Looking through the spring foliage.

Understand that these comments are impressions gained through the eyes of a novice hiker, so keep that in mind when I say the first half-mile or so was challenging.  The way was steep and liberally covered with rocks.  After that initial gauntlet, the way became less rocky, my feet welcoming the soft, springy feel of the turf beneath them.  There are a few level stretches, but most of the section I hiked today was quite steep.  I kept reminding myself to pick up my feet, to avoid tripping, but I still managed to catch the toes of my boots on more than one occasion.  It was a gorgeous day, the sky an unmarred dome of blue, temperatures in the upper 60's, and despite my abundance of caution, it was still a great feeling to be out on the trail.  Spring is at it's height, and while the flowering trees are largely done for the year, the wildflowers are still adding their color to the landscape.

I passed one of the shelters, this one a cabin.

I made pretty good time (for me), averaging a mile every thirty minutes.  For once, I kept my iPod in the trail bag and allowed my senses to be filled by the sounds of birds.  I got to my turn-around point (2 miles) in about an hour, which turned out to be one of the streams that have carved out the numerous hollows among the steep hills.

And took time for the obligatory selfie...

Smile's for real.  It was a great day.

The route back went a bit quicker, as I was now more familiar with the terrain.  Even though I was retracing my steps, there was still a lot to be seen by a discerning eye.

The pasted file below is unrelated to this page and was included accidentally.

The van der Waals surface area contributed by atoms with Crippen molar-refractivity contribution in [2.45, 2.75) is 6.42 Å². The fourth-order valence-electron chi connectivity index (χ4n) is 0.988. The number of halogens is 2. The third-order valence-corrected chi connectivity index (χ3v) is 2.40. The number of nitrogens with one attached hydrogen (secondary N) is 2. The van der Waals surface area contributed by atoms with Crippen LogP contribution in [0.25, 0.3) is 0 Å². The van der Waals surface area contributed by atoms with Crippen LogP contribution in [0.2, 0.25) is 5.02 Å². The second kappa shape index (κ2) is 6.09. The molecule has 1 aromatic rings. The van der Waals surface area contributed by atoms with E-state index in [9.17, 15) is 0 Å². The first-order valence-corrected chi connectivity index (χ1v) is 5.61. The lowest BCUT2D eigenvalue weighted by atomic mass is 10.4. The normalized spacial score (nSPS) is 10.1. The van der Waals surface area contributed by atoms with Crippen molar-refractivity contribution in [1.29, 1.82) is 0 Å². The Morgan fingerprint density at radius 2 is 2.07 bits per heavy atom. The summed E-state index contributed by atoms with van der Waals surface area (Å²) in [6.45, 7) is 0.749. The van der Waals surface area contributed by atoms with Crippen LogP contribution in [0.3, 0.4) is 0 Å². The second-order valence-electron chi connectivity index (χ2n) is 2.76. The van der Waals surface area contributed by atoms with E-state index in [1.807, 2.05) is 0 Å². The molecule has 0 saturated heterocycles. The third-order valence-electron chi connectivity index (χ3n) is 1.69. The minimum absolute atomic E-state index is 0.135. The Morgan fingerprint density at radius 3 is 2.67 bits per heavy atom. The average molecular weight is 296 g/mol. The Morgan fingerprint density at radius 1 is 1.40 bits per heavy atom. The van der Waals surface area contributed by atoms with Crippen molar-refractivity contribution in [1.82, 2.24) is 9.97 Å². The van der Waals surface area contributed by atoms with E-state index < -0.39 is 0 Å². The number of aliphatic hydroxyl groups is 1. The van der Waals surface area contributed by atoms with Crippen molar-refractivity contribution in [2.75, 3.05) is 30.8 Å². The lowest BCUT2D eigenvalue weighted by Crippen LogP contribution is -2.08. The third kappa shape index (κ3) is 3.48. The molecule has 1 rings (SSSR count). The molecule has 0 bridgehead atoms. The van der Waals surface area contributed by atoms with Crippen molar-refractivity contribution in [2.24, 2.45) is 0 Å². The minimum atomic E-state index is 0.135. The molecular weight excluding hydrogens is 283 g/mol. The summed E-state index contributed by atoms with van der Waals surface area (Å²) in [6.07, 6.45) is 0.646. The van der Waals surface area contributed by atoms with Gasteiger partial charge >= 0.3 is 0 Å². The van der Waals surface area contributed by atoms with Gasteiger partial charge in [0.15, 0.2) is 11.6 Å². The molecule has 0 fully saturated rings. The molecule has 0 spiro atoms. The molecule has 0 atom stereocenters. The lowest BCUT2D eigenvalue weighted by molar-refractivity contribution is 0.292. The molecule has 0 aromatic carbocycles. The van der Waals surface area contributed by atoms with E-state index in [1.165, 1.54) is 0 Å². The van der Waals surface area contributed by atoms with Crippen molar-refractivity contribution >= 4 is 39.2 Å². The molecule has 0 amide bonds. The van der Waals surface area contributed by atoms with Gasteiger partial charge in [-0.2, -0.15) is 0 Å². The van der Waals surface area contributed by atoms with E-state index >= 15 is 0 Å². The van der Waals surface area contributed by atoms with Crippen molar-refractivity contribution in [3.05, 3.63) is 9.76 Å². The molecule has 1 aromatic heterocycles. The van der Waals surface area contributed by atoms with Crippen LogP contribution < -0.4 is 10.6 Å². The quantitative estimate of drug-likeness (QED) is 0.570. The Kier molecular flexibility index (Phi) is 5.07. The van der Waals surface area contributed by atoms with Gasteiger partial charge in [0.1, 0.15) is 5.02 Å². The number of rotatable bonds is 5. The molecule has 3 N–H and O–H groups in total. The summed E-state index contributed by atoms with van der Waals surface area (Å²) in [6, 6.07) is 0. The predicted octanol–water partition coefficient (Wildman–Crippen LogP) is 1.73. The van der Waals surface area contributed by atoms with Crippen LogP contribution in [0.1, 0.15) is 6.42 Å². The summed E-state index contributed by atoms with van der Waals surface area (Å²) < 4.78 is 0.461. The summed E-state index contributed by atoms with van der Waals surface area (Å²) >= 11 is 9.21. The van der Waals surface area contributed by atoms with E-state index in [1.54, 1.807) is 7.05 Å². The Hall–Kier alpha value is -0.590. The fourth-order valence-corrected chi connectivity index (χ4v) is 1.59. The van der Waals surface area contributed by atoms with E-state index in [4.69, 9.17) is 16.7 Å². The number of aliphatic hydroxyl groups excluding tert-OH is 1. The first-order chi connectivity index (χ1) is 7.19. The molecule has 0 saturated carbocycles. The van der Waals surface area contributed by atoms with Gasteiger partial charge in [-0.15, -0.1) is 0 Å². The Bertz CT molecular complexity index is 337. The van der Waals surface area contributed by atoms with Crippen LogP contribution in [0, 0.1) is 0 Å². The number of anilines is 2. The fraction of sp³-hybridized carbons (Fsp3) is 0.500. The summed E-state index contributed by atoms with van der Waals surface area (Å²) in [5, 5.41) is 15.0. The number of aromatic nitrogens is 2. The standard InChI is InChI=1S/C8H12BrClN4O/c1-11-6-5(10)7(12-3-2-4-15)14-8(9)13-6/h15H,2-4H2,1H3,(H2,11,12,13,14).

A different kind of history book.

I found the access trail back to the parking lot, although the way up was very steep.  Once there, I sat on the tailgate of my Highlander and sucked the rest of the water out of my Camelbak.  Driving out of the parking area was a lot easier than going in, although there was a surprising amount of traffic.  Must have been shift change at Mt. Weather.

I spent some time trying to locate the place where the trail crosses US50 to no avail.  I was hoping that there might be a place south of the highway to park so I could do the stretch of the AT that runs south from there through Sky Meadows State Park and the G. R. Thompson Wildlife Management area.  It looks like there are two options, one to park where I did today, the other to go into the state park and hike about 1.7 miles to hit the AT.  That is going to have to be a full-day excursion.

Unlike my last hike, I had no need of my first aid supplies which was a good thing.  But with the shortened day, I still managed to pound out 4 miles before I had to return home.  The weather simply could not have been better, and may go down in the history book of my mind as one of the most "perfect" days ever.  In other years, I would have spent such a day putting miles on my motorcycle.  But as I'm learning, a hike through the woods and up and down the hills is just as soul-satisfying as a long ride.

And a lot healthier for me.

Post a Comment